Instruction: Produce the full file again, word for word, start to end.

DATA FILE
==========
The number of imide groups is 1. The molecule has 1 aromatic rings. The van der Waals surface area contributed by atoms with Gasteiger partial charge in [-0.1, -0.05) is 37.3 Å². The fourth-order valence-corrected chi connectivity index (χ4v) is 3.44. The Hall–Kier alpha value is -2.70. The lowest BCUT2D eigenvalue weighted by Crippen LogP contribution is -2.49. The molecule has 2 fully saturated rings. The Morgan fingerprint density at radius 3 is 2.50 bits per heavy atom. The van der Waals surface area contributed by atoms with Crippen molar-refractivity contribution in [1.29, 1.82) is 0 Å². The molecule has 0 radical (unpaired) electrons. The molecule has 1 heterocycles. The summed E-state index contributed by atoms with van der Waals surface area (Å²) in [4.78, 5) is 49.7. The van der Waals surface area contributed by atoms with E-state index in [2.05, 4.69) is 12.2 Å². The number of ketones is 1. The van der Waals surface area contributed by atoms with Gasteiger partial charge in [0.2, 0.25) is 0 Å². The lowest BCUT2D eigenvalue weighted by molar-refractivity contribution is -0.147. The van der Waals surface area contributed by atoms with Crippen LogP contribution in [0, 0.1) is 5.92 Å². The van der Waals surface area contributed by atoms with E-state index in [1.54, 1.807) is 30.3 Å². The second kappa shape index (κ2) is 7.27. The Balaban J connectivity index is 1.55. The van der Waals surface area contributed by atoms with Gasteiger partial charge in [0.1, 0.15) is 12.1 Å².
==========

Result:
The number of imide groups is 1. The molecule has 1 aromatic rings. The van der Waals surface area contributed by atoms with Gasteiger partial charge in [-0.1, -0.05) is 37.3 Å². The fourth-order valence-corrected chi connectivity index (χ4v) is 3.44. The Hall–Kier alpha value is -2.70. The lowest BCUT2D eigenvalue weighted by Crippen LogP contribution is -2.49. The molecule has 2 fully saturated rings. The Morgan fingerprint density at radius 3 is 2.50 bits per heavy atom. The van der Waals surface area contributed by atoms with Crippen molar-refractivity contribution in [1.29, 1.82) is 0 Å². The molecule has 0 radical (unpaired) electrons. The molecule has 1 heterocycles. The summed E-state index contributed by atoms with van der Waals surface area (Å²) in [4.78, 5) is 49.7. The van der Waals surface area contributed by atoms with E-state index in [2.05, 4.69) is 12.2 Å². The number of ketones is 1. The van der Waals surface area contributed by atoms with Gasteiger partial charge in [0.2, 0.25) is 0 Å². The lowest BCUT2D eigenvalue weighted by molar-refractivity contribution is -0.147. The van der Waals surface area contributed by atoms with Crippen LogP contribution in [0, 0.1) is 5.92 Å². The van der Waals surface area contributed by atoms with E-state index in [1.54, 1.807) is 30.3 Å². The second kappa shape index (κ2) is 7.27. The Balaban J connectivity index is 1.55. The van der Waals surface area contributed by atoms with Gasteiger partial charge in [0.1, 0.15) is 12.1 Å².